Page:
Landscape in the Winter, Reap the Benefits in the Spring
As temperatures drop and leaves cover your lawn, you may forget about landscaping. To maintain your lawn and prepare for spring, it’s important to care for your yard in the fall and winter. Here are the steps you should take this season.
Get Rid of Weeds
Now is the time to fight weeds. During the colder months, weeds — and most plants — enter energy-absorbing mode. If you apply an herbicide, the weeds will absorb the weed killer instead of nutrients. That means when spring and summer roll around, you will have less weeds!
Lose the Leaves
Instead of waiting until the leaves pile up, rake the leaves periodically. This will prevent the leaves from getting wet and sticking together, making it difficult to gather the leaves in piles. Raking will also prevent harmful bacteria from accumulating on the leaves. So rake now — you’ll thank yourself when you have luscious, healthy grass in the spring.
Don’t Forget to Mow
Continue to mow your lawn as you would in the spring. Make sure your lawn mower’s blades are sharp. At the end of winter, when there’s less sun, lower the mower’s blade to its lowest setting. This will allow the sun to reach the grass.
If you think you only need to fertilize in the spring, think again. Fall and winter are the most important seasons to fertilize. Cover your yard with fertilizer, be careful not to miss bald spots in your grass. The nutrients in fertilizer will keep your grass healthy all year long.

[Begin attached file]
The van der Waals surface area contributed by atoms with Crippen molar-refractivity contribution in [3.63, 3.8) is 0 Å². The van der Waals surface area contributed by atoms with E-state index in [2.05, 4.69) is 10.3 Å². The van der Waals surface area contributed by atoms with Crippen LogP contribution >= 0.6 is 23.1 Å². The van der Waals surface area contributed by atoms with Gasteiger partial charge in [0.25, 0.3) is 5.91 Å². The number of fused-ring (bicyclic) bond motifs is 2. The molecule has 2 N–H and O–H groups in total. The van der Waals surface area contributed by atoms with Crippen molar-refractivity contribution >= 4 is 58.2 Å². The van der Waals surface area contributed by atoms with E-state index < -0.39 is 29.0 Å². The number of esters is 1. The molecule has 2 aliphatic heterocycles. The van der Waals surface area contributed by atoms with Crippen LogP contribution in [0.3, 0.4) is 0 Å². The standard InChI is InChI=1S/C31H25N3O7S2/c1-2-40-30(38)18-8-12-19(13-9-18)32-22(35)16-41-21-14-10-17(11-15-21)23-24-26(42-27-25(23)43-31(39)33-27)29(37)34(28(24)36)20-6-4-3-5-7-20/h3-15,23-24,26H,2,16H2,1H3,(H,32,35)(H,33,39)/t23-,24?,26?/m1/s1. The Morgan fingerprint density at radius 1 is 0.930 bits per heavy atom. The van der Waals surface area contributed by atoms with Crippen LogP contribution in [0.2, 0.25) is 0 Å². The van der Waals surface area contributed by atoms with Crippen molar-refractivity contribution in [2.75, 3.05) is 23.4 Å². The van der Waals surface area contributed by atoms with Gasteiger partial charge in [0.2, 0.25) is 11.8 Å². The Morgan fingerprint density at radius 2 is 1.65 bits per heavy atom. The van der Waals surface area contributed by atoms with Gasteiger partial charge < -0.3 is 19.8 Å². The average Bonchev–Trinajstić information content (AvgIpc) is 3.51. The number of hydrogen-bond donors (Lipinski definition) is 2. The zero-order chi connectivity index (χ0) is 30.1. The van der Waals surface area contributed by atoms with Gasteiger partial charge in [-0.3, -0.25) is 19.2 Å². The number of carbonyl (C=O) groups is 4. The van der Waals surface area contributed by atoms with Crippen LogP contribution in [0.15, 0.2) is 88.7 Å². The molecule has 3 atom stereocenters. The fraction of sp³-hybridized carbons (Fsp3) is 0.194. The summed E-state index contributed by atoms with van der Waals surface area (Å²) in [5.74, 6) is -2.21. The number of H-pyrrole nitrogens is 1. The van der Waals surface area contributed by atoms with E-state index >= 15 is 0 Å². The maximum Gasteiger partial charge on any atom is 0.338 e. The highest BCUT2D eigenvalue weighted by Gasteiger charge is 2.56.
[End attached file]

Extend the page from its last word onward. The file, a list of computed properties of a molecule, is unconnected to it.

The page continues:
Use Natural Mulch
You should apply mulch to your yard twice a year. Mulch retains the soil’s moisture and temperature. For these reasons, it’s important to apply mulch to your yard in the colder, dryer months. Mulch also serves as a weed killer. So incorporate mulch into your landscaping routine.
When choosing your mulch, consider using a natural option such as pine straw. These are brown needles that have fallen off of pine trees. Pine straw is a strong weed barrier, moisture retainer, and organic boost for your soil. Also, pine straw lowers the pH of your soil and protects it from freezing conditions. This makes pine straw useful in the winter, when the weather is cooler.